Marching Lions fine-tune performance for state competitions
Sporting a new color guard and a lively Latin theme, the Marching Lions are taking their show on the road this month.
Lansing High School's marching band will travel to Kansas music festivals in Manhattan and Independence to compete against other high schools and receive ratings and feedback on its performances.
LHS band director Luke Johnson said the Central States Marching Festival on Saturday, Oct. 21, at Kansas State University would be worth the trip down Interstate 70.
"It's very educational the way it's run. They don't just give you a rating and send you out the door," he said. "They give you feedback and ways to improve, which is what we're after more than a rating."
The Marching Lions fared well at last year's festival, where they received a "2" rating, or excellent, among a field of 33 Kansas high school bands.
Judges will critique the LHS color guard as well. The 12-member group made its reincarnation this fall, after a hiatus that began in the late 1980s.
"That should be telling, to see how they're doing in the first year," Johnson said.
And on Oct. 28, the Marching Lions will make the three-and-a-half-hour trek to Independence, in southeast Kansas, to participate in the Neewollah Marching Band Festival.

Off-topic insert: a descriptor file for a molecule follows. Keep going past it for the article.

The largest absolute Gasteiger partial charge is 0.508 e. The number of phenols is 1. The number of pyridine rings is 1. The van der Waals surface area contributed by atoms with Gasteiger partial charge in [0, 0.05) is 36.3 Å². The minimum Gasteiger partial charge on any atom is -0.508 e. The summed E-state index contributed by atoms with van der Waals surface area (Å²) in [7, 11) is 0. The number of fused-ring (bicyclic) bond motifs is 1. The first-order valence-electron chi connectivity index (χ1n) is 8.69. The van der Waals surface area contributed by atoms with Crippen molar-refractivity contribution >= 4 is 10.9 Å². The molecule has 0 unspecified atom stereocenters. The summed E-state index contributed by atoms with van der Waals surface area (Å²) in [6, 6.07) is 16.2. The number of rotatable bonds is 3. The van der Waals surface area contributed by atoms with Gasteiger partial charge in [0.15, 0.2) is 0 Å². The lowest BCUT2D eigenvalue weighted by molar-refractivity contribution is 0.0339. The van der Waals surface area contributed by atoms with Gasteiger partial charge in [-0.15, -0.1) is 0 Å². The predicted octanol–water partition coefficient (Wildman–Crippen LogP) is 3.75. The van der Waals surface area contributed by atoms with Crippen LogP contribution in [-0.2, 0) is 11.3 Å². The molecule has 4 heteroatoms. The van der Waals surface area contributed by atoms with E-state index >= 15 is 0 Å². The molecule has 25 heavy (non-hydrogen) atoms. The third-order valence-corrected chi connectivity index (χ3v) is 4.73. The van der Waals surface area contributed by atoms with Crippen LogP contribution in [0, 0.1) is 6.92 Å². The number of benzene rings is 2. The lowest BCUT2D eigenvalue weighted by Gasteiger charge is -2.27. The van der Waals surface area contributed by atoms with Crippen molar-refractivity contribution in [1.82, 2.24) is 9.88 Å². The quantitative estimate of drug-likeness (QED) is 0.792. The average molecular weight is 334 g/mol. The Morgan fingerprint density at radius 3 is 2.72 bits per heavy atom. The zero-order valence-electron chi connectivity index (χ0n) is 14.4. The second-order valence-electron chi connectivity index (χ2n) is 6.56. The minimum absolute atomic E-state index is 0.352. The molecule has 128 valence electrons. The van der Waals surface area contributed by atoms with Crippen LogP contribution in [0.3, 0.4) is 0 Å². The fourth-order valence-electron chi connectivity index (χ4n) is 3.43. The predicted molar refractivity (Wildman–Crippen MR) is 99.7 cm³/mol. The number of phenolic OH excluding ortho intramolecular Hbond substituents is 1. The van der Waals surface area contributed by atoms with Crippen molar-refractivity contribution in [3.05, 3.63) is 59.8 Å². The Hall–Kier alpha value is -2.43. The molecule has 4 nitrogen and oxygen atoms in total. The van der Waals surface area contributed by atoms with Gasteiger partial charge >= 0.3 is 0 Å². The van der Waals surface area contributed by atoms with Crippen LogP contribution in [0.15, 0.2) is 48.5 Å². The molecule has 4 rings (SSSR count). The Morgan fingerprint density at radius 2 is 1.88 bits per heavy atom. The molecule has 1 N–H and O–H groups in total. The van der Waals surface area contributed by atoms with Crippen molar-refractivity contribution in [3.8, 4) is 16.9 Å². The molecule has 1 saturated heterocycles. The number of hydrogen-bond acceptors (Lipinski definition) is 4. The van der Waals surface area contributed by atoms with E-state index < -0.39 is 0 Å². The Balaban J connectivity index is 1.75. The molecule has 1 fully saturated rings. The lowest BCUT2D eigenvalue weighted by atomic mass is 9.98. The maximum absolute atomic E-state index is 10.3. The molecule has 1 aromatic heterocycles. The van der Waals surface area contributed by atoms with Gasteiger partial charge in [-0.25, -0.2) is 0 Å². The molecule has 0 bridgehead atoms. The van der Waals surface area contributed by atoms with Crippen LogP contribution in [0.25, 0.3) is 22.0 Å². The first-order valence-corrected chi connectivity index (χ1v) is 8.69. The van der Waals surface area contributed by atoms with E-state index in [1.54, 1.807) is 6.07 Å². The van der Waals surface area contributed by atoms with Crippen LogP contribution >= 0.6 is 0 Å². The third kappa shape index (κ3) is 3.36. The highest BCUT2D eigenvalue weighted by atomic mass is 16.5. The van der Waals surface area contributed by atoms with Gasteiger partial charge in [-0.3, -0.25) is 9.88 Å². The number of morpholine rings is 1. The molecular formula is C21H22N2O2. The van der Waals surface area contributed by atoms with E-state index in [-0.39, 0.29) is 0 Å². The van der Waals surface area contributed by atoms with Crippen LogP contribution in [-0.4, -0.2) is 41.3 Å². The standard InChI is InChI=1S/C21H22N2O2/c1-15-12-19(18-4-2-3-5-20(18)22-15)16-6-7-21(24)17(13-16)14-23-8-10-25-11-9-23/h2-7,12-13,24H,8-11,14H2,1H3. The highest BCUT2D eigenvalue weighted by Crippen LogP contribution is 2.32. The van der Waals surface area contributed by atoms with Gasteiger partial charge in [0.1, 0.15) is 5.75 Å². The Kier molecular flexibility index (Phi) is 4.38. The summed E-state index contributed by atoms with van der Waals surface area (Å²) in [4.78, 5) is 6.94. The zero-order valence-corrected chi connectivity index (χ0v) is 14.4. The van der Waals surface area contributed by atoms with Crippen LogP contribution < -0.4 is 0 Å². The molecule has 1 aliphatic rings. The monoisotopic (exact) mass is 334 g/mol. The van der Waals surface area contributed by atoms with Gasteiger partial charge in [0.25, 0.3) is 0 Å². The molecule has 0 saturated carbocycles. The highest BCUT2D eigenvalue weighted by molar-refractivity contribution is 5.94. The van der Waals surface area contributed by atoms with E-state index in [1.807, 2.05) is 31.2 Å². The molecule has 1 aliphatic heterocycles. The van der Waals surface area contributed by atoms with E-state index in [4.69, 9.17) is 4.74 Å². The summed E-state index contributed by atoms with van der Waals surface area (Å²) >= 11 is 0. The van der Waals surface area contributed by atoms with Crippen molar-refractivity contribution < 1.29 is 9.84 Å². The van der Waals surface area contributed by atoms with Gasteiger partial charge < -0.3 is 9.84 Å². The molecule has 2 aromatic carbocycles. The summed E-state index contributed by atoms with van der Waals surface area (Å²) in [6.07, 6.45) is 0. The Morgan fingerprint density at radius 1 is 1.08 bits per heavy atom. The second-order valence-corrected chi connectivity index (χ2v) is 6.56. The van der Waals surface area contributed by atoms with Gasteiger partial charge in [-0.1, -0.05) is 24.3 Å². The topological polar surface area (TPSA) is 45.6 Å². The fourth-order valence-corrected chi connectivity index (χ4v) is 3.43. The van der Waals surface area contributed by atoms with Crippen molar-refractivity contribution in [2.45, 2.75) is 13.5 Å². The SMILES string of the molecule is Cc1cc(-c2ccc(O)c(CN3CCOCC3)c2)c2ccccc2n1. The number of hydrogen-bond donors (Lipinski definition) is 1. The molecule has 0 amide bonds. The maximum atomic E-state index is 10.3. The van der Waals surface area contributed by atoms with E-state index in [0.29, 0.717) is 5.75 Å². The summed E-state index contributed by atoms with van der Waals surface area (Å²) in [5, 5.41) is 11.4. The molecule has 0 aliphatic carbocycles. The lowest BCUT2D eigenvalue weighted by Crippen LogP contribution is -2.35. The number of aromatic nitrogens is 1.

This is LHS' first appearance at Neewollah, which is Halloween spelled backwards.
Johnson said he hoped seeing other high school bands from around the state would motivate the Marching Lions.
"There are some really high-level groups," he said. "We have a ways to go to get where I'd like us to be on that."
Throughout the football season, the Marching Lions have performed an abridged version of the Latin-themed program they will perform at the festivals.
The show includes plenty of cha-cha-cha, featuring "Estancia" by Jay Dawson, "Flight of the Condor" by John Higgins and "Oye Como Va," made popular by Carlos Santana in the 1970s.
"It's great music for a marching band because it's really brassy and heavy on percussion, which with marching band, is kind of a big thing," he said.
Preparing for a competition, Johnson said, requires countless hours of practice beyond the band's 50-minute daily class session. Many color guard and band members begin practice at 7:30 a.m., 30 minutes before class. Sections also meet during the evenings to collaborate.
In the final days before the festivals - what Johnson calls the cleaning stage - the Marching Lions fine-tune their performance, in both sight and sound.
"It all has to match and blend together," Johnson said.